Engagement while remaining competitive is necessary, so that triggers such as Doklam are better handled in the future.
China has to be made to realise that India’s policy is one of multilateralism, based upon mutual interests identified to maximise benefits. In this regard, its participation in the Shanghai Cooperation Organisation (SCO) as a full member, is as significant as its participation in the Quadrilateral of Nations. China fully realises that its rise has unnerved nations, but there are nations such as India which will continue to compete positively and not compromise on core interests.
Key Aspect of Mamallapuram Summit: To Define ‘Wuhan Spirit’
While it is has been stated that the ‘Wuhan spirit’ is all about promoting bonhomie in the relationship through avoidance of tricky issues, this understanding may not be appreciative of the fact that avoidance of some of the negatives — which bedevil the mutual relationship — may create an artificiality which will not allow it to prosper. It would always run the risk of breakdown, the moment a negative issue flares beyond the established normal. Thus, a progressive inclusion of challenges must be done without expectation of immediate results.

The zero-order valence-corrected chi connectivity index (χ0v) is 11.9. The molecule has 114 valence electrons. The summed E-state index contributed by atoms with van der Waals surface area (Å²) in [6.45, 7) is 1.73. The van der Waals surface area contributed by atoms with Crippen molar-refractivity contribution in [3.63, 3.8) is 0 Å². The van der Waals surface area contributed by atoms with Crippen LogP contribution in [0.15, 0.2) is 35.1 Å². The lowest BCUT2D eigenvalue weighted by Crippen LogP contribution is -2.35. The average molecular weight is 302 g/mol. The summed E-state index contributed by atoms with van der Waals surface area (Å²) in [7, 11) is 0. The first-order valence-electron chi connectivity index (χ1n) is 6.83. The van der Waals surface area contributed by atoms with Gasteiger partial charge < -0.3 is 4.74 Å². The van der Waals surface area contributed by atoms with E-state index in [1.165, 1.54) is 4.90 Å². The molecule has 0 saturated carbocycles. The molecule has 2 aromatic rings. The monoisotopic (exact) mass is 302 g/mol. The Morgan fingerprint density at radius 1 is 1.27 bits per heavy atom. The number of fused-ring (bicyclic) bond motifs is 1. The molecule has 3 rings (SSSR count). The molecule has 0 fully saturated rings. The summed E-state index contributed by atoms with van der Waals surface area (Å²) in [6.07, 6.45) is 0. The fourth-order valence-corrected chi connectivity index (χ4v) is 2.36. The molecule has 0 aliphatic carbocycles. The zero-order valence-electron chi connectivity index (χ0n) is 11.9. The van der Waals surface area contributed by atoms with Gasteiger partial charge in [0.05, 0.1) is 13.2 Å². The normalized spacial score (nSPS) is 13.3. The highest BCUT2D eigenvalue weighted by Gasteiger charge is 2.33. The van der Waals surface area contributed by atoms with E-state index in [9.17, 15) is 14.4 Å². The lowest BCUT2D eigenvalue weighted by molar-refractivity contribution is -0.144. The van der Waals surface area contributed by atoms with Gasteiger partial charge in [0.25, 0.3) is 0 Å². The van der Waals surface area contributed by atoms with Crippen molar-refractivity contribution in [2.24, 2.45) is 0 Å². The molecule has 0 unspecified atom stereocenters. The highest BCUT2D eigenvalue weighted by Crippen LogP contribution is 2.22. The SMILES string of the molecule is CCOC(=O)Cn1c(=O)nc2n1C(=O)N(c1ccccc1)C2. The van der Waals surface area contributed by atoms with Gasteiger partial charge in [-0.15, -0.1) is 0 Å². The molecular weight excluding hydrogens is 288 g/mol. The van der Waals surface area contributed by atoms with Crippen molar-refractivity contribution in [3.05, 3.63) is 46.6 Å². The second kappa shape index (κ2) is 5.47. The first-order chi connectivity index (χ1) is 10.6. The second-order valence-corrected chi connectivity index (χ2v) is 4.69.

One of the important aspects of the Mamallapuram summit will therefore be the defining of the ‘Wuhan spirit’, which should emerge both informally and formally.
Mamallapuram Summit: Chance to Remove All Sino-Indian Negativity
The US-India-China equation is one of the issues which will need constant revisiting, to make China realise that nations do things for their security which are not necessarily aimed at other nations; that there are aspects of the relationship with the US which primarily look at the advantage which can accrue to the people of India in multiple domains.
Lastly, there is a demand for retributive inclusion by India, of issues such as the Chinese atrocities on the Uyghur, the future of Tibet after Dalai Lama, and also Hong Kong.
It is in response to China supporting Pakistan on J&K, after the abrogation of Article 370. All this smacks of political and diplomatic immaturity, and will cause more harm than good. Nations follow strategies to ensure advantage to themselves, and not to score temporary brownie points.
The Mamallapuram summit must be looked upon as an opportunity to once again pull back from the path of negativity in the Sino-Indian relationship. That will surely help maintain better cordiality and balance in some tough times that are expected ahead.
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(The writer, a former GOC of the Army’s 15 Corps, is now the Chancellor of Kashmir University. He can be reached at @atahasnain53. This is an opinion piece and the views expressed above are the author’s own. The Quint neither endorses nor is responsible for the same.)